Some of you may recall the series I did on Live Lagom with Ikea in 2015. It was all about living that bit more sustainably and how Ikea can help you with that journey. You can read all about it here and see all my previous posts on it in one place here.
Our project goals were to reduce energy consumption, and also reduce food waste. Through our journey we did both of these things in easy steps, and in a way that was sustainable for us to maintain. While we were reducing food waste we started working on waste in general. We didn’t have an excessive amount, mostly recycling, but we wanted to see how we could reduce what we had.
This led to us looking at the concept of Zero Waste. There is a lot of literature out there on Zero Waste, and some really great blogs and websites on it also. For example my friend, as a family with a new baby went on the journey and she talks all about it here. Or Kate Arnell’s YouTube channel here – she was on the Live Lagom project the same year as I was.
At first it can seem daunting, you ask yourself, how can I reduce what I buy? But when you break it down it becomes quite simple. I started off one room at a time. Doing it room by room made it seem more approachable for me. I would like to be clear and honest – we have not gotten fully zero waste, but as Live Lagom encourages, we are on the journey in a way we can manage and sustain and works for us. So what did we do?
I will give an fairly detailed overview of the bathroom to show how easy the switch outs were. I didn’t do these switches all at one time, I used up all my shampoo for example before moving to the waste free option below etc. Phasing it in slowly as things needed replacing with the zero waste option worked for us. So here is the list:
- Safety razor – no more plastic razors needing more plastic blades (that last no time at all). One razor that will last a lifetime with care. The replacement blades cost €1.30 for a box of 15 and come in a cardboard box with paper sleeves. They also last a super long time and I think they give a better shave too. I bought this nearly 2 years ago now and am only on the second blade for it!!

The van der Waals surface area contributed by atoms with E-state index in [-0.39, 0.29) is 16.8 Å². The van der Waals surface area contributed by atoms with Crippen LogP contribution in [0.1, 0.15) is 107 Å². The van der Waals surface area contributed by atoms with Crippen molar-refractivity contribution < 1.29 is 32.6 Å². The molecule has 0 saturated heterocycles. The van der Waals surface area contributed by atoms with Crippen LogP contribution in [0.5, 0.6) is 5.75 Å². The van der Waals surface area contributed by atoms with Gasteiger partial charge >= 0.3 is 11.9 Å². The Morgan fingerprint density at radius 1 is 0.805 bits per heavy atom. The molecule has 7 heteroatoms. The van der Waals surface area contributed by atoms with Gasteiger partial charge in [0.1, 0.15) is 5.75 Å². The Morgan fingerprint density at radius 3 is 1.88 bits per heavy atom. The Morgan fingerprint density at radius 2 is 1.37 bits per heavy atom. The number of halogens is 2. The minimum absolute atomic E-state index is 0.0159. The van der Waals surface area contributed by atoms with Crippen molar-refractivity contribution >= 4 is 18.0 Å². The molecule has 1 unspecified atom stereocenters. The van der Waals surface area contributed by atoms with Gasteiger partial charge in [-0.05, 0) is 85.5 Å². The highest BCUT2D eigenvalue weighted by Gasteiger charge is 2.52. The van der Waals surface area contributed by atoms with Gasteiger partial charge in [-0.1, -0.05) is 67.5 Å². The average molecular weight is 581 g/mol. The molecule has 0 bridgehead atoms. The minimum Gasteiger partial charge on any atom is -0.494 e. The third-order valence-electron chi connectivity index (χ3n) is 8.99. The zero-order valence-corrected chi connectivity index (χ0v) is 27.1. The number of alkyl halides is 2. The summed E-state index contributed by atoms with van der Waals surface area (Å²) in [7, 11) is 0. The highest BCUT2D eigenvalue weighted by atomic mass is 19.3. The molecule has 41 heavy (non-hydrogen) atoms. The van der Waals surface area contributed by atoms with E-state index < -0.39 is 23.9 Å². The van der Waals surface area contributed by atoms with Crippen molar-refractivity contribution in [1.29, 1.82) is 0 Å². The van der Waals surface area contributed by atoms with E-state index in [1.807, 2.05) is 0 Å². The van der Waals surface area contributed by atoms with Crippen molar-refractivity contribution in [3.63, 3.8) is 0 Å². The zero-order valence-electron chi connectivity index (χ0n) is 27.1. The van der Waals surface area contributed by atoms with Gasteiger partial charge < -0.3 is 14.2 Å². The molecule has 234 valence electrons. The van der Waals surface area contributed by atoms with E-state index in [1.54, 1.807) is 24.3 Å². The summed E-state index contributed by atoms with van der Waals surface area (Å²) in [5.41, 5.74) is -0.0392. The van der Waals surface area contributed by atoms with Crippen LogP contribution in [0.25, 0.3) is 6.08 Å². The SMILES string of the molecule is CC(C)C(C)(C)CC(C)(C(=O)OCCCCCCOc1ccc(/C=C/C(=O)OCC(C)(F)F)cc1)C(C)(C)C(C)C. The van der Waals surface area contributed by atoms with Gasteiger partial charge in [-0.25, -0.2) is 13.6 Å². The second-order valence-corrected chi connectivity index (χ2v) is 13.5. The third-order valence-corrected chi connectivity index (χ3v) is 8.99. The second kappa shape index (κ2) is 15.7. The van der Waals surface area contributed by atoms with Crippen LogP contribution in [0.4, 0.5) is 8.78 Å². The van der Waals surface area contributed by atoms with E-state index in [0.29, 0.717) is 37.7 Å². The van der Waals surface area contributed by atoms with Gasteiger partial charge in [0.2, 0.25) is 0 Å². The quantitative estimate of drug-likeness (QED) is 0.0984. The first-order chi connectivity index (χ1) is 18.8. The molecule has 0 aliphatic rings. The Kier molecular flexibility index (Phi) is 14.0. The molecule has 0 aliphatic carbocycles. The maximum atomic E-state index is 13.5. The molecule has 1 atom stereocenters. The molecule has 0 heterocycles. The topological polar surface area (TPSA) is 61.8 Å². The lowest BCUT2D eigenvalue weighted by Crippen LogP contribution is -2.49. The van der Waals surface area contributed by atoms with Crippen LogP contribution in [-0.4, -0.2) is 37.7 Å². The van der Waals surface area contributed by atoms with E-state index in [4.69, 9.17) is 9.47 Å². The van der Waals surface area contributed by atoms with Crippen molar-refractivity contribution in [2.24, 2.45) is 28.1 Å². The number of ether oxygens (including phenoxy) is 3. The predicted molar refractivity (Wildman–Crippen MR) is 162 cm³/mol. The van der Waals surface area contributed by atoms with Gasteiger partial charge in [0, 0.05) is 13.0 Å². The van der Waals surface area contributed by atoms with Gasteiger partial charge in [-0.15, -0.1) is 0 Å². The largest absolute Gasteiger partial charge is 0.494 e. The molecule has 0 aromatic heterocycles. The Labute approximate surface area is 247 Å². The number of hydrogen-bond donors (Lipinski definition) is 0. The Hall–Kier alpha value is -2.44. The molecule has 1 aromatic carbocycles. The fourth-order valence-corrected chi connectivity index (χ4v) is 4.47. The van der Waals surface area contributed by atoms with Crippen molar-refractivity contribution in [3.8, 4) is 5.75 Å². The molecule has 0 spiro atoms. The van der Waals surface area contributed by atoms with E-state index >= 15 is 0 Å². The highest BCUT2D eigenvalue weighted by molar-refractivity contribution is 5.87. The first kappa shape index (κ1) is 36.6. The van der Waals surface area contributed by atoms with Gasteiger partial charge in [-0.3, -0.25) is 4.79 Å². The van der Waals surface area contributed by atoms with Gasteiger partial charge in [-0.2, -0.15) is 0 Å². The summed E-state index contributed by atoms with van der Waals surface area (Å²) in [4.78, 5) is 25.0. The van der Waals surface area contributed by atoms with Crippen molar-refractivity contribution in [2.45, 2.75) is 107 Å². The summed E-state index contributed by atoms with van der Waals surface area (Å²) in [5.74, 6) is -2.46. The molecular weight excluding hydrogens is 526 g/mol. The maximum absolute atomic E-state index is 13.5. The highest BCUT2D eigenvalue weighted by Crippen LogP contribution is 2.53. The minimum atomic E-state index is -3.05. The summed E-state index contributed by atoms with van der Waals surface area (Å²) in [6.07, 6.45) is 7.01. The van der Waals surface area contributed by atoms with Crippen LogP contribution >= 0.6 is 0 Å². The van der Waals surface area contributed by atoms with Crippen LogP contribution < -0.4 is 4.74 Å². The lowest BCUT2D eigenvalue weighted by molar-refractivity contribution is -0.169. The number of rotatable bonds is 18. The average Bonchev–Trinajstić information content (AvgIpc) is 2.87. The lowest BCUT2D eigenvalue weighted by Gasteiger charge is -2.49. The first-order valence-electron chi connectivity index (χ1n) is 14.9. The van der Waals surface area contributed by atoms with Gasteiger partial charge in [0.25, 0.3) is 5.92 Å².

- Shampoo – We buy refills at a local zero waste market of a eco friendly shampoo and conditioner. I bring along the Ikea Korken bottle and they fill it up for me. For using the shampoo/conditioner in the shower I found a super cheap solution – Enudden soap dispenser sits in our shower shelf. We fill these from our Korken bottles. The dispensers are plastic, but they won’t break if they drop in the shower, so I chose the plastic over glass here.
- Toothpaste – We use toothpaste tabs. We bring a glass jar to get these dispensed into, again from our local minimal waste market.
- Dental floss – We use a non nylon dental floss that can actually go into the compost bin. This is sold in a glass vial the first time you buy it, and after that you just buy refills for the little vial. This is the one we use but there are many others.
- Shower gel – We use soap bars instead of shower gel. They are environmentally friendly as there is no palm oil or nasty chemicals in them, and last longer, and have no packaging.
- Cotton buds – For these we bought ones with a paper stem, and again can be composted. There are many brands available on these, so it is pretty easy to source. You can also bulk buy them so that if they come in a cardboard box, you have very little recycling.
- Bathroom cleaning – Dr Bronner’s Castile soap! This is my go to cleaning solution for nearly all the house now. I finished off a spray cleaning bottle in the bathroom and just reused it to make up a solution of Dr. Bronner’s for bathroom cleaning. You simply dilute to the strength you need. I get refills of my original Dr. Bronner’s bottle from the zero waste market, so I don’t have bottles going in the recycling all the time. There are handy cheat sheets for the dilutions needed. If I need more cleaning strength I use vinegar, baking soda or citric acid powder, again bought in my own containers from the zero waste market.
- Face cleansing – Reusable cotton rounds instead of cotton pads, or make up wipes. Use them, rinse out in soapy hot water and hang to dry. Into the wash then every few days. I don’t wear make up often so I find a set of 5 works for me, but if you wear make up a lot, you may need more in rotation.
We have a small recycling bin in the bathroom now, but it is just for the toilet roll tubes, and we don’t find much anything else goes into it. We have a small jar separately for the floss etc for composting. We have also just ordered recycled toilet paper – don’t freak out, it is not what it sounds! It is from a company that has really good social ethos and you can get recycled paper or bamboo paper, so it is all very sustainable. The company can be found here.